-For the Turbo exhaust manifold; My issue was not so much clearance with the frame, as it was getting enough clearance to avoid the exhaust manifold rubbing/touching the innermost injectors and lines. Several other guys who have done this swap had mentioned using two exhaust gaskets as extra space, but I chose to have a 1/4 spacer made to ensure injector the injector to manifold gap was appropriate. By adding the spacer, that's when I ran into the clearance issues of hitting the frame and had to lift the engine up. This could also be remedied by switching to Van or 6.5 injectors, which are shorter. However, am not sure about functionality when swapping injectors, as the fuel pumps are different. I chose to just install the spacer rather than open the can of worms with injector swapping.
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    Last edited by CUCV18series; 06-15-2019 at 15:46.
    Ray
    US Army

    M1008

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    GM had a dual alternator set up for service vehicles like ambulances. Single thermostat and dual thermostat versions. I have not yet figured out how to isolate ground the CS130.

    There is a guy selling GMx turbo down pipes for the square body trucks on eBay that fits inside the frame rails. I think a body lift is either required or suggested.

    GM turbo will also not work with stock GM ac evaporators. Vintage Air only with the GM turbo.

    I am building the 6500 in my class with the GM turbo to go into RED some day. Since it is a stock M1009 currently the ac isn’t an issue. I am doing the serpentine belt stuff on the engine in the can so it will be in the same place as the engine. This is Colton’s truck so it probably won’t get swapped until he is done with college.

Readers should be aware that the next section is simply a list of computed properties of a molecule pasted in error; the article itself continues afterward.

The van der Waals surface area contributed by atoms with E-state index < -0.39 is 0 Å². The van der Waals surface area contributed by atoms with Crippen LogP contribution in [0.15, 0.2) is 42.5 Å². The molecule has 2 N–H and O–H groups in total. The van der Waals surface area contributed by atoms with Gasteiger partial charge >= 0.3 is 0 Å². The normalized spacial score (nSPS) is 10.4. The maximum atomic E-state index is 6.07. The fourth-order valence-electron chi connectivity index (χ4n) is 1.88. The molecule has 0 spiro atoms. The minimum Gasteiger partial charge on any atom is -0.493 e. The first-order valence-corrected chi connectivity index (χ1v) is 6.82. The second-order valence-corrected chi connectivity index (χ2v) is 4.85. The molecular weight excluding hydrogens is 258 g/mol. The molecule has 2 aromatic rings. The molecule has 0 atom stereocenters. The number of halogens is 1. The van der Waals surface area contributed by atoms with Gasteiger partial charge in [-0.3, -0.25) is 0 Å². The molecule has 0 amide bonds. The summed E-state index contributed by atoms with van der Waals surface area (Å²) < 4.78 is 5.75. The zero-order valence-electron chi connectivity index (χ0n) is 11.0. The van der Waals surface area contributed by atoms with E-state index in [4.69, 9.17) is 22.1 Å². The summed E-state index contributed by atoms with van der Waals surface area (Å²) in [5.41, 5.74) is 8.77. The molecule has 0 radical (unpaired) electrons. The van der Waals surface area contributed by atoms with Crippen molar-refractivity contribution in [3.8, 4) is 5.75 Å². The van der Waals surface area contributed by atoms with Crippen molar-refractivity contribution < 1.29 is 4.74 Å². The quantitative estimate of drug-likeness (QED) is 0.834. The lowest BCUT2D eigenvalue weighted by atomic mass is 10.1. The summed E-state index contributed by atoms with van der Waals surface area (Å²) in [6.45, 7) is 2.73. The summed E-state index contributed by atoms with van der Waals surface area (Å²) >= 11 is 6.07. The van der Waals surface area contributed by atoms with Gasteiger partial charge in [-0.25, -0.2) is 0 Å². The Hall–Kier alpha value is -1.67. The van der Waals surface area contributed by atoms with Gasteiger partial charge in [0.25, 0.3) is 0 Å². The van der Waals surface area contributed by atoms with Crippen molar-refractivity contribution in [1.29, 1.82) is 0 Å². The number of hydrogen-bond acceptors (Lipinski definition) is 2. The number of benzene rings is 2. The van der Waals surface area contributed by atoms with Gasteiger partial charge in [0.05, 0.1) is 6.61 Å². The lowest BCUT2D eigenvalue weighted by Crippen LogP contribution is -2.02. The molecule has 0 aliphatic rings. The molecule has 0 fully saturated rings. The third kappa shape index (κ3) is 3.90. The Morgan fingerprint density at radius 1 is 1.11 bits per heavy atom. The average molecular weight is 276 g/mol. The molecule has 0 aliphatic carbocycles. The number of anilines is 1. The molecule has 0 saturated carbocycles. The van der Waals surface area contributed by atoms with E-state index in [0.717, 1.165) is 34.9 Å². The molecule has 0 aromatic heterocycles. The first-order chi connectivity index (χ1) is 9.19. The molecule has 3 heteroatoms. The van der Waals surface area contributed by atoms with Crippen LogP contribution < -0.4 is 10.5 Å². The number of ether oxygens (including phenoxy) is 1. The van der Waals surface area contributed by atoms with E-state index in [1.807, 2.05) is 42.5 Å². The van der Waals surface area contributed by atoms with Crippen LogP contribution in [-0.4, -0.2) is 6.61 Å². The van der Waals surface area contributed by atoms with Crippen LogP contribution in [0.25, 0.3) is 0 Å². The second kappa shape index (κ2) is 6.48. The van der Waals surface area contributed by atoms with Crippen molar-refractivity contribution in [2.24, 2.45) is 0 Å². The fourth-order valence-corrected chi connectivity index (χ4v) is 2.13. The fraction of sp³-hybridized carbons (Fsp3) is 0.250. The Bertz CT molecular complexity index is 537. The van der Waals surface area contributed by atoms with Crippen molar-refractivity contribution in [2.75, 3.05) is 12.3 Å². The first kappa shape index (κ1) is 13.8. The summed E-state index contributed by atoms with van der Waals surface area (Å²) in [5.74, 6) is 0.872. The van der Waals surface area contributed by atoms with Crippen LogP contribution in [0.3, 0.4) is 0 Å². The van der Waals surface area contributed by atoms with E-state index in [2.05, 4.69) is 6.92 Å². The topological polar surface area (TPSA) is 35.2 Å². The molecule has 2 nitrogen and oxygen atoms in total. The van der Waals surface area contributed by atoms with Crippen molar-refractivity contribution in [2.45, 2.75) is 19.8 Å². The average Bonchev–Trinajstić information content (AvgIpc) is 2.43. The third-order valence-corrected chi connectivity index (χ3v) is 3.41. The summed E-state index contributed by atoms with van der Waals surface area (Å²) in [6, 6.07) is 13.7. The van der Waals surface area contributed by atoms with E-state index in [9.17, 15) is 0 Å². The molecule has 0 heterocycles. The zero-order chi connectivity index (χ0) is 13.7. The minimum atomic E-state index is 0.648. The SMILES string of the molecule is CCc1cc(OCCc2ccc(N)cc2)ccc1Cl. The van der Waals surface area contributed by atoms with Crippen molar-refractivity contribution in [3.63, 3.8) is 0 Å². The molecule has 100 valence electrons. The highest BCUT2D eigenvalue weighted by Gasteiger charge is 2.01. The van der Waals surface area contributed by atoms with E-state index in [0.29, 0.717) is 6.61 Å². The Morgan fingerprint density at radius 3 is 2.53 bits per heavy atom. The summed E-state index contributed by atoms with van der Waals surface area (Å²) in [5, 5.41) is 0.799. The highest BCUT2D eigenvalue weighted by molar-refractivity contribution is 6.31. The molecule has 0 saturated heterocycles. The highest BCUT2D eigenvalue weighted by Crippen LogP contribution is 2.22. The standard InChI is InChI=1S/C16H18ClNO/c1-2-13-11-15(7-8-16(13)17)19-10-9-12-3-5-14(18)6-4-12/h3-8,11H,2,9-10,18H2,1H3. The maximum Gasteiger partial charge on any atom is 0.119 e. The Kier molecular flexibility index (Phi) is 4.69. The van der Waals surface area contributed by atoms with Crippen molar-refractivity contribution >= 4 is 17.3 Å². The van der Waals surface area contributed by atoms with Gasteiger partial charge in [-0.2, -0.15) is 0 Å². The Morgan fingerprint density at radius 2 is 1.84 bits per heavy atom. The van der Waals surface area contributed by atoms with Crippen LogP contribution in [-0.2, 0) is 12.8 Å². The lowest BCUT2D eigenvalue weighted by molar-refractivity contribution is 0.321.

My Cowdog truck was a stock civilian 1987 V2500 owned by Warthog. Because dual ac is really needed here in Texas. I had to keep the factory evaporator set up under the hood. I also wanted the exhaust to go past the rear tires. The Banks kit made that all easy. Checking eBay and Craigslist hourly paid off after a few weeks and I got one for what I thought was the right price on my limited budget.

    Just the pre formed complete exhaust was worth a good bit of the kit cost.

    That is is why I went Banks. I have put around 9,000 miles on it. The 4x4 square body 3/4 ton Suburbans had a factory gross combined vehicle weight rating of 8,900 pounds. It will do that at 70 mph all day long and never slow down for hills. I love it. I have yet to fill it up, get on the interstate, set the cruise and just go for a few hundred miles to top it off and repeat.

    Just about every tank so far has some trailer pulling and in town driving included. I am around 14 mpg average. Which is about what a modern turbo diesel will do but at tremendous higher buy in cost and no satisfaction of building it myself.

    It seems the Banks turbo for the early Ford 7.3 engine has a waste gate and is bigger. It will bolt onto the 6.2 Banks manifold and give boost right off idle. Something the GM system will also do.

    Here is my Cowdog thread:

    https://www.steelsoldiers.com/showth...e-Build-Thread
    "If you didn't build it, you can't call it yours."

    1952 M35 W/W Gasser
    1953 M35 W/W Gasser
    1967 M715 6.2/NV4500
    1967 M416
    1971 M35A2 Whistler W/W
    1985 M1009
    1985 M1009
    1985 M1009
    1985 M1009
    1985 M1009
    1986 M105A3
    1987 M1007 Suburban (Cowdog)
    1988 M105A3
    1990 M101A2
    1991 M101A2